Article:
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The Cat Eye - From Vintage to Modern

Brian Vallario

Posted on September 18 2017

For every frame, we experiment with ideas, both old and new. The potential for the cat eye is extensive, and we have attempted to modify and modernize the distinctive vintage shape.

Also known as Manhattan or Harlequin, the iconic designs from the 1950s were adored by celebrities such as Marilyn Monroe, Dinah Manoff and Audrey Hepburn. A sheer contrast to the functional, round and simpler designs up to then, the cat eye became a fashion statement for the “modern” women, and quickly spread among the Beehive generation.

Design wise, the cat eye is distinctive for the upsweeps at the outer edges. In the early days, the frames were typically thinner and the edges often extended over the faceline, accentuating the feminine eyes and eyelashes.

Today, the cat-eye has evolved in various design directions without losing its classical charm, with more variations on the thickness and size of the frames. Similarly, we at Lowercase have taken the concept into new territories.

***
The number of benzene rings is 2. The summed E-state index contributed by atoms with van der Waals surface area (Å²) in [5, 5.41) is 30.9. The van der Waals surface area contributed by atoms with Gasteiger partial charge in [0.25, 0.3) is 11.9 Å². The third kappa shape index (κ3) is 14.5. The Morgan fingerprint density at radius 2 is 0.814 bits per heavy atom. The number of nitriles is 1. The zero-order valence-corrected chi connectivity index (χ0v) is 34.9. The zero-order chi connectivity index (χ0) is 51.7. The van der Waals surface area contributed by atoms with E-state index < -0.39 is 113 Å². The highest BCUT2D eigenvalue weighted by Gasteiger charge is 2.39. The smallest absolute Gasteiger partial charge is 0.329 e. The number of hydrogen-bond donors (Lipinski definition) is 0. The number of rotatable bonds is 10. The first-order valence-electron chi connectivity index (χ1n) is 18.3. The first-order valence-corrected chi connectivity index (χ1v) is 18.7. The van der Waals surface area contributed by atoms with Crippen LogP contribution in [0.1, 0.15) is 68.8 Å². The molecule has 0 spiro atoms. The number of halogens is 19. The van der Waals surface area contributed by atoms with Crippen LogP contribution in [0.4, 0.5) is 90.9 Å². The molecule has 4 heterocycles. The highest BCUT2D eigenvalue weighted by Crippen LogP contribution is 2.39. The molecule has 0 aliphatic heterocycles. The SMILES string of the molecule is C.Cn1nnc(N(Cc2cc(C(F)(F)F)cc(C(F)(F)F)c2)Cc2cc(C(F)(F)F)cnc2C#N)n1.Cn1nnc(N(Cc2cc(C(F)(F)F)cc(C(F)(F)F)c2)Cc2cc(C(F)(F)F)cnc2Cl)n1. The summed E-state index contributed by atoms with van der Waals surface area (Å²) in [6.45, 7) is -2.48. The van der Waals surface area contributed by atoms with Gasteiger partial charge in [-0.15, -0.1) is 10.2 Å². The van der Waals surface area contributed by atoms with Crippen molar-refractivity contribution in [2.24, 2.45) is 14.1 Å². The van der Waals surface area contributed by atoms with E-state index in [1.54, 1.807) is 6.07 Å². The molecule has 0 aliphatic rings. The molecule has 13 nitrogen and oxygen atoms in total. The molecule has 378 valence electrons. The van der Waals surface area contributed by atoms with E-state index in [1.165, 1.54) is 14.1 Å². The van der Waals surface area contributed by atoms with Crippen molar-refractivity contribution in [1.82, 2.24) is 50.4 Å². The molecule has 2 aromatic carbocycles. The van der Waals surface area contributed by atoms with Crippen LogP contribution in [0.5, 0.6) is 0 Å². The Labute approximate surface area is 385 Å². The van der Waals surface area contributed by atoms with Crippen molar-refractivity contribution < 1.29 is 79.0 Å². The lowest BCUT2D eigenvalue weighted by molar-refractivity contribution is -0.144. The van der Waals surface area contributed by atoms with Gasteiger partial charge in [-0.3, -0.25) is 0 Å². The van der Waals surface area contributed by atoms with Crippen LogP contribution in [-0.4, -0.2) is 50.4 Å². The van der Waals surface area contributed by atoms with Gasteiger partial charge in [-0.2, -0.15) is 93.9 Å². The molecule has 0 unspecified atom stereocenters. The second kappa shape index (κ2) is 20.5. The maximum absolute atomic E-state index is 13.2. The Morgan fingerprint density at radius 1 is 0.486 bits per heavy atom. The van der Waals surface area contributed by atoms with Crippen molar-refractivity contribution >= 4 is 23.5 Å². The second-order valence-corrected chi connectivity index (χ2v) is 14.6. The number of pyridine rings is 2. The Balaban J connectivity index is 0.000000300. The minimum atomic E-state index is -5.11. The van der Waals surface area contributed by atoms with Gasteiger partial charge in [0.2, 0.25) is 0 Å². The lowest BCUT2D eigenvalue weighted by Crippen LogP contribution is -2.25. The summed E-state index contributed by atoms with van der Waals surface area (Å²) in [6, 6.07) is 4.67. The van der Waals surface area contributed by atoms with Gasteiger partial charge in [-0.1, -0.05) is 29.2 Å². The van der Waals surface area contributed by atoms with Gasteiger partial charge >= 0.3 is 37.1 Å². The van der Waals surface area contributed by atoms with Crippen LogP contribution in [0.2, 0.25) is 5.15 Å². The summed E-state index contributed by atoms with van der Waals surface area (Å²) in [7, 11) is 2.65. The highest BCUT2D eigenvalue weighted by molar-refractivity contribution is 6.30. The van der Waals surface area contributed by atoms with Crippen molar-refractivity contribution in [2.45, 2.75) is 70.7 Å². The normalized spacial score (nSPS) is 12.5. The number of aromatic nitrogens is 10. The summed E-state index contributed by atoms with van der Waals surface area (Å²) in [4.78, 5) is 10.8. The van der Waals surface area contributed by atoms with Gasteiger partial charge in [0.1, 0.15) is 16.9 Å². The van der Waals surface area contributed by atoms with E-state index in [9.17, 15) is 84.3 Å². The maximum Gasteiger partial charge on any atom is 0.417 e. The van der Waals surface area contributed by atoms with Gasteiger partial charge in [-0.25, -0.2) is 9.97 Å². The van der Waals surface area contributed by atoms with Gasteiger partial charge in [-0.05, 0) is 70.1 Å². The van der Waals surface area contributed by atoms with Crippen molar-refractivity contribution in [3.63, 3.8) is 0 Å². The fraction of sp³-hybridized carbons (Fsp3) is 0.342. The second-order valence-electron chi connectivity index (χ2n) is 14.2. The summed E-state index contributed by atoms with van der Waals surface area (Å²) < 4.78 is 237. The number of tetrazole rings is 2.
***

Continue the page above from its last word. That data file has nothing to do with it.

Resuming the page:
One of our most popular designs, Steeplechase is a sharp yet playful take on the cat eye. It pairs a bold frame with a more subtle color palette for a sharp and sophisticated look.

Another favorite in our latest capsule sun collection, Grove is more distinctive with its square lenses set in a tapering frame. The dramatic geometric cat eye evokes old Hollywood glamour.

Last not least, the classical Cooper is a modern update on the classic cat eye, featuring a subtly curved brow and stacked end pieces, featured here in our playful white tortoise colorway.

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